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Psychiatry Journal
Volume 2015, Article ID 537073, 7 pages
http://dx.doi.org/10.1155/2015/537073
Research Article

Prevalence of Depressive Symptoms and Related Factors in Japanese Employees: A Comparative Study between Surveys from 2007 and 2010

1Akita Prefectural Mental Health and Welfare Center, 2-1-51 Nakadori, Akita City, Akita Prefecture 010-0001, Japan
2Akita Occupational Health Promotion Center, 6-6 Senshukubota-machi, Akita City, Akita Prefecture 010-0874, Japan

Received 18 May 2015; Revised 3 July 2015; Accepted 5 July 2015

Academic Editor: Nicola Magnavita

Copyright © 2015 Masahito Fushimi. This is an open access article distributed under the Creative Commons Attribution License, which permits unrestricted use, distribution, and reproduction in any medium, provided the original work is properly cited.

Abstract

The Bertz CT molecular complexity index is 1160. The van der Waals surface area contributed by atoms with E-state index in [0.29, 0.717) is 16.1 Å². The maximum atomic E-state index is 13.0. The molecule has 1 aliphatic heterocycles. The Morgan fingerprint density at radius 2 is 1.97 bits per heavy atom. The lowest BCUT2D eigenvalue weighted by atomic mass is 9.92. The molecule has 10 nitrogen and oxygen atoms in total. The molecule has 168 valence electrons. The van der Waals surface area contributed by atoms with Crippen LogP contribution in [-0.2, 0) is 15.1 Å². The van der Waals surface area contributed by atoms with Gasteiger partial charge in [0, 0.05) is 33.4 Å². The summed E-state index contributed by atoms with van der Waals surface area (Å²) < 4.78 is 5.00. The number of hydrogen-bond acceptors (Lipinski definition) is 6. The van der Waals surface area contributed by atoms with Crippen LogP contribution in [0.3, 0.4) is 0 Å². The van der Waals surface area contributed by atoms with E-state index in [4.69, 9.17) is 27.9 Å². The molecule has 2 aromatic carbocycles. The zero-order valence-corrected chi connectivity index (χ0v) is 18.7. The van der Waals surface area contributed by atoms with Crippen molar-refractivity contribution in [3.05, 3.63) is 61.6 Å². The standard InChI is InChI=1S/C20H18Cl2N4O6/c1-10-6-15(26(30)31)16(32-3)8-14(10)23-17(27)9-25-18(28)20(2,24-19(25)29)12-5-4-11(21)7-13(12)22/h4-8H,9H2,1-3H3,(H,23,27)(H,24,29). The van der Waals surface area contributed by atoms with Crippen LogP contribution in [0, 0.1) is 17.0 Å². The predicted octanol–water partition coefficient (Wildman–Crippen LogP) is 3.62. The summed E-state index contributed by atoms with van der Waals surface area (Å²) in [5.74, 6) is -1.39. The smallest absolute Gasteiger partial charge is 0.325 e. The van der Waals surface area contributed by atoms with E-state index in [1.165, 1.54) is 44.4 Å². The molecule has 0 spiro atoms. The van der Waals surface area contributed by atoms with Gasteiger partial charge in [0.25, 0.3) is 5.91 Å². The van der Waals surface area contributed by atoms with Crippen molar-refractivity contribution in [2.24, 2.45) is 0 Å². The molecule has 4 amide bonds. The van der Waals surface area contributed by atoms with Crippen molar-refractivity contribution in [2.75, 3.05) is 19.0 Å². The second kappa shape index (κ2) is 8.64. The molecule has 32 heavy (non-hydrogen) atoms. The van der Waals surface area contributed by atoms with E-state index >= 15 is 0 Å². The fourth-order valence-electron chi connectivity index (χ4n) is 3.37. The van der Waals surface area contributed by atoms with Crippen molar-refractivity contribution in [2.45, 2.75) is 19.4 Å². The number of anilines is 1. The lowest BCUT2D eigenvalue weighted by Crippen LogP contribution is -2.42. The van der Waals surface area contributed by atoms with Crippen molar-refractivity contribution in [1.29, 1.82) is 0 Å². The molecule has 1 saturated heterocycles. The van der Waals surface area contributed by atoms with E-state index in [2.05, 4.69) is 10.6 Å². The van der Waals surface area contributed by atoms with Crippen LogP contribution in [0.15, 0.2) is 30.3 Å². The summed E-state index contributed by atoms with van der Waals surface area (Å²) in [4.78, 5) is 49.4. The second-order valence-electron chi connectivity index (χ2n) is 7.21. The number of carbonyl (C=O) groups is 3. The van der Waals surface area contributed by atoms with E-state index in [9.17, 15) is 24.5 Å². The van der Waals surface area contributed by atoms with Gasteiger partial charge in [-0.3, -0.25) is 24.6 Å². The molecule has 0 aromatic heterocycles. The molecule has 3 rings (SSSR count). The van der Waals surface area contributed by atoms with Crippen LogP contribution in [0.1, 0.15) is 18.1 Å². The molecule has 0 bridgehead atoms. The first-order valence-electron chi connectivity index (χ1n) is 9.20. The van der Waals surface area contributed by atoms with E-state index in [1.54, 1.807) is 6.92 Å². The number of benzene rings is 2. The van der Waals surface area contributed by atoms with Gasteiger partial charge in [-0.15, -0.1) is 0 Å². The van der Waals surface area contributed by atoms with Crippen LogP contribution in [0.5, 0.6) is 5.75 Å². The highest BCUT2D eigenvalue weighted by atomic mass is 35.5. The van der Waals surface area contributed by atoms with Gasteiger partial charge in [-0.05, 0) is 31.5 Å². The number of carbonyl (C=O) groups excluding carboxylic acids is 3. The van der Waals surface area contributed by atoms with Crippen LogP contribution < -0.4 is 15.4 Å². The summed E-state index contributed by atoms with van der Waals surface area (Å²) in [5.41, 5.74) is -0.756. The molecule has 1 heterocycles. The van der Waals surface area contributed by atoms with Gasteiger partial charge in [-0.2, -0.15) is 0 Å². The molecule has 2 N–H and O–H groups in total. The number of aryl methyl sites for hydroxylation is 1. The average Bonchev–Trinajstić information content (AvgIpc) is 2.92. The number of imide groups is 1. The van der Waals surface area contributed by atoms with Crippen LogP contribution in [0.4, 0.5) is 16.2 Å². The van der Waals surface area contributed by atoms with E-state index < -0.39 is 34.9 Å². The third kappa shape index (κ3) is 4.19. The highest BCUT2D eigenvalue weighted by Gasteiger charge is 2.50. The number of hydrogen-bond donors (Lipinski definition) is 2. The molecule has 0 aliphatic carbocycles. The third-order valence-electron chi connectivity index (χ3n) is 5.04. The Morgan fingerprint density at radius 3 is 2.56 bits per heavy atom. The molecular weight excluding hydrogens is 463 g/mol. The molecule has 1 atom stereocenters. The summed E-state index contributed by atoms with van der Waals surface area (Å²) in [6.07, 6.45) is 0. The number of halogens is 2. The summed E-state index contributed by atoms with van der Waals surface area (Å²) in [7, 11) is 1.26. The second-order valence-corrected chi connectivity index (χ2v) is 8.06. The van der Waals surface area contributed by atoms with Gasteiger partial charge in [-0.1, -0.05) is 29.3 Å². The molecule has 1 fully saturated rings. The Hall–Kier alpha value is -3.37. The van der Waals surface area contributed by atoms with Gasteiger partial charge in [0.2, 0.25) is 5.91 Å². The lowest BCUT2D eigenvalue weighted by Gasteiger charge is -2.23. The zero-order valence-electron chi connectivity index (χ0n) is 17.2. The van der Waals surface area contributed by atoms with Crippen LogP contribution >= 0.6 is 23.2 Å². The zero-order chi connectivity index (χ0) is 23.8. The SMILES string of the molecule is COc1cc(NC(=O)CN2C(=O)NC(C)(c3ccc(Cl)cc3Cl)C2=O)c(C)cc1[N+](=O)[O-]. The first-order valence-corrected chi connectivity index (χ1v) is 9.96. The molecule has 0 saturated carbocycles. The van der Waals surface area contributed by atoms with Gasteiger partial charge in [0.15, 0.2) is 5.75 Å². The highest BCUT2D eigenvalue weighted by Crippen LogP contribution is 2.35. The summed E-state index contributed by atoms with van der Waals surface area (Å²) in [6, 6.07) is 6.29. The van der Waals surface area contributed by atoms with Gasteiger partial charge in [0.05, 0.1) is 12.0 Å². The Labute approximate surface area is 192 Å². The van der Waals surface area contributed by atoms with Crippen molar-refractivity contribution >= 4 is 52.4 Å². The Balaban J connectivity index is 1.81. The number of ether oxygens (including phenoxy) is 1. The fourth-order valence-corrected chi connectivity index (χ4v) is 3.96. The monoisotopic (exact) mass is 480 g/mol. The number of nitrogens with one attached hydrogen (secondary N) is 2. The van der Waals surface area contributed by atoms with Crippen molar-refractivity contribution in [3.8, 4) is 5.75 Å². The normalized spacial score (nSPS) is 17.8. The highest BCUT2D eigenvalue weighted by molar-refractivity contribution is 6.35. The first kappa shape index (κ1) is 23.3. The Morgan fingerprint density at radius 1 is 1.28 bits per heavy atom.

Aims. The aim of this study was to examine the prevalence of depressive symptoms and their related factors in Japan. The results were analyzed to identify the relationship between high scores on the CES-D, sociodemographic status, and employment-related variables. Methods. Employees in Akita prefecture completed the Center for Epidemiologic Studies Depression Scale (CES-D) during a survey period between November and December 2010. The cutoff point for the CES-D scores was 16 or above (high scorers). Results. Data from 1,476 employees indicated that 44.2% had high scores on the CES-D. Sociodemographic and occupation-related factors associated with a high risk of depression were being female, young age, fewer hours of sleep on weekdays, and working over 8 hours per day, whereas drinking alcohol one to two days per week, albeit only in men, was significantly associated with a low risk of depression. The present results were consistent with the results of a previous survey completed in 2007; however, the present results regarding job categories and smoking behavior were not significantly associated with depression and thus were inconsistent with the 2007 survey data. Conclusions. These results can be useful as benchmark values for the CES-D and might help predict depressive disorders.